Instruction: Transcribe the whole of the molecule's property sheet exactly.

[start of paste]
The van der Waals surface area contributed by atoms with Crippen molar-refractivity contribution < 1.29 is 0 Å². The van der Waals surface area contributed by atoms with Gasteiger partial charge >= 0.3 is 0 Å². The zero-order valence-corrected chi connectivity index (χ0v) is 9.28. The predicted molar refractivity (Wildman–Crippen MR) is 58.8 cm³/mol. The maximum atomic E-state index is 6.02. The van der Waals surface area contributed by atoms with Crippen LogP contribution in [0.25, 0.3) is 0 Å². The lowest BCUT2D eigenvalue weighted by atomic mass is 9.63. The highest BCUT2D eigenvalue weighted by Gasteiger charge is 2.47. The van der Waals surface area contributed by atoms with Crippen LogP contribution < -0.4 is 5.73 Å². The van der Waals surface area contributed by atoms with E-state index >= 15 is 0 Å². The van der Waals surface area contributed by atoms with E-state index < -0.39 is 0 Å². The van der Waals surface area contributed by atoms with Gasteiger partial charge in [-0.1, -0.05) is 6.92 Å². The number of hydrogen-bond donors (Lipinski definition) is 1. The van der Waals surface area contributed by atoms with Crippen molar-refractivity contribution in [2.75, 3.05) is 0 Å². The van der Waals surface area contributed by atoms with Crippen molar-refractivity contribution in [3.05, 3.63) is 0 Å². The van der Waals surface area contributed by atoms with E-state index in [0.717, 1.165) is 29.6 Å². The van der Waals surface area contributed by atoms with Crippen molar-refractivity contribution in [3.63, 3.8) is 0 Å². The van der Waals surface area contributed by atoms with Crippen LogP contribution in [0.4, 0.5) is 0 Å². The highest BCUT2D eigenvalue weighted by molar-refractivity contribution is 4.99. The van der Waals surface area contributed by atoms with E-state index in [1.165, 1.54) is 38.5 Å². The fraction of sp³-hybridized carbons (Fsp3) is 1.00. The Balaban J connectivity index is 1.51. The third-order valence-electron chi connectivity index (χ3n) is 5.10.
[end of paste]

The van der Waals surface area contributed by atoms with Crippen molar-refractivity contribution < 1.29 is 0 Å². The van der Waals surface area contributed by atoms with Gasteiger partial charge >= 0.3 is 0 Å². The zero-order valence-corrected chi connectivity index (χ0v) is 9.28. The predicted molar refractivity (Wildman–Crippen MR) is 58.8 cm³/mol. The maximum atomic E-state index is 6.02. The van der Waals surface area contributed by atoms with Crippen LogP contribution in [0.25, 0.3) is 0 Å². The lowest BCUT2D eigenvalue weighted by atomic mass is 9.63. The highest BCUT2D eigenvalue weighted by Gasteiger charge is 2.47. The van der Waals surface area contributed by atoms with Crippen LogP contribution < -0.4 is 5.73 Å². The van der Waals surface area contributed by atoms with E-state index >= 15 is 0 Å². The van der Waals surface area contributed by atoms with E-state index < -0.39 is 0 Å². The van der Waals surface area contributed by atoms with Gasteiger partial charge in [-0.1, -0.05) is 6.92 Å². The number of hydrogen-bond donors (Lipinski definition) is 1. The van der Waals surface area contributed by atoms with Crippen molar-refractivity contribution in [2.75, 3.05) is 0 Å². The van der Waals surface area contributed by atoms with Crippen molar-refractivity contribution in [3.05, 3.63) is 0 Å². The van der Waals surface area contributed by atoms with E-state index in [0.717, 1.165) is 29.6 Å². The van der Waals surface area contributed by atoms with Crippen molar-refractivity contribution in [3.63, 3.8) is 0 Å². The van der Waals surface area contributed by atoms with Crippen LogP contribution in [0.4, 0.5) is 0 Å². The highest BCUT2D eigenvalue weighted by molar-refractivity contribution is 4.99. The van der Waals surface area contributed by atoms with E-state index in [1.165, 1.54) is 38.5 Å². The fraction of sp³-hybridized carbons (Fsp3) is 1.00. The Balaban J connectivity index is 1.51. The third-order valence-electron chi connectivity index (χ3n) is 5.10.